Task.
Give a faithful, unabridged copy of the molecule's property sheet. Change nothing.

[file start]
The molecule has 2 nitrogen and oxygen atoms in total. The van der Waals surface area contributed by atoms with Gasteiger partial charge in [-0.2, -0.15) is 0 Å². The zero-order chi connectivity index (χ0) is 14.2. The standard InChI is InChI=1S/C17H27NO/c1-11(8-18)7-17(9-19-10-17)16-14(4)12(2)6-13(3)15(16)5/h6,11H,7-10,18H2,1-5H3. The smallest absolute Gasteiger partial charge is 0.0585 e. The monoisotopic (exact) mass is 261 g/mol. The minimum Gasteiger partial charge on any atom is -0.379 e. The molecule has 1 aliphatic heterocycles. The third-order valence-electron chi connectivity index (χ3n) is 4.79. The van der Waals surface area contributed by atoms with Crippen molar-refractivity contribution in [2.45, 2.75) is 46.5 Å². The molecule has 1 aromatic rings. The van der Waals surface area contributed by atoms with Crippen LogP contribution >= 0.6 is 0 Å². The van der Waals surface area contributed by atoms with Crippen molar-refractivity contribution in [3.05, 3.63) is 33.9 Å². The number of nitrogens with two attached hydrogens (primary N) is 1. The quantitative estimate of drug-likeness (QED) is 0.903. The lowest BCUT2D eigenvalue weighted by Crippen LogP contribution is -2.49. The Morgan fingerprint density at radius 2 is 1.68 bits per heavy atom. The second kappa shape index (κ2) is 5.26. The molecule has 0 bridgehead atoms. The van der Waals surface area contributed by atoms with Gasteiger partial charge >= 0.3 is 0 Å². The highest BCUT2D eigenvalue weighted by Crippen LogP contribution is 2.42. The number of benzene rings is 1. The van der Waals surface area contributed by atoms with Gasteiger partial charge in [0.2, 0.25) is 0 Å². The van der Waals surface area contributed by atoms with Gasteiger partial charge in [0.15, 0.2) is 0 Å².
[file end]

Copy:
The molecule has 2 nitrogen and oxygen atoms in total. The van der Waals surface area contributed by atoms with Gasteiger partial charge in [-0.2, -0.15) is 0 Å². The zero-order chi connectivity index (χ0) is 14.2. The standard InChI is InChI=1S/C17H27NO/c1-11(8-18)7-17(9-19-10-17)16-14(4)12(2)6-13(3)15(16)5/h6,11H,7-10,18H2,1-5H3. The smallest absolute Gasteiger partial charge is 0.0585 e. The monoisotopic (exact) mass is 261 g/mol. The minimum Gasteiger partial charge on any atom is -0.379 e. The molecule has 1 aliphatic heterocycles. The third-order valence-electron chi connectivity index (χ3n) is 4.79. The van der Waals surface area contributed by atoms with Crippen molar-refractivity contribution in [2.45, 2.75) is 46.5 Å². The molecule has 1 aromatic rings. The van der Waals surface area contributed by atoms with Crippen LogP contribution >= 0.6 is 0 Å². The van der Waals surface area contributed by atoms with Crippen molar-refractivity contribution in [3.05, 3.63) is 33.9 Å². The number of nitrogens with two attached hydrogens (primary N) is 1. The quantitative estimate of drug-likeness (QED) is 0.903. The lowest BCUT2D eigenvalue weighted by Crippen LogP contribution is -2.49. The Morgan fingerprint density at radius 2 is 1.68 bits per heavy atom. The second kappa shape index (κ2) is 5.26. The molecule has 0 bridgehead atoms. The van der Waals surface area contributed by atoms with Gasteiger partial charge >= 0.3 is 0 Å². The highest BCUT2D eigenvalue weighted by Crippen LogP contribution is 2.42. The number of benzene rings is 1. The van der Waals surface area contributed by atoms with Gasteiger partial charge in [0.2, 0.25) is 0 Å². The van der Waals surface area contributed by atoms with Gasteiger partial charge in [0.15, 0.2) is 0 Å².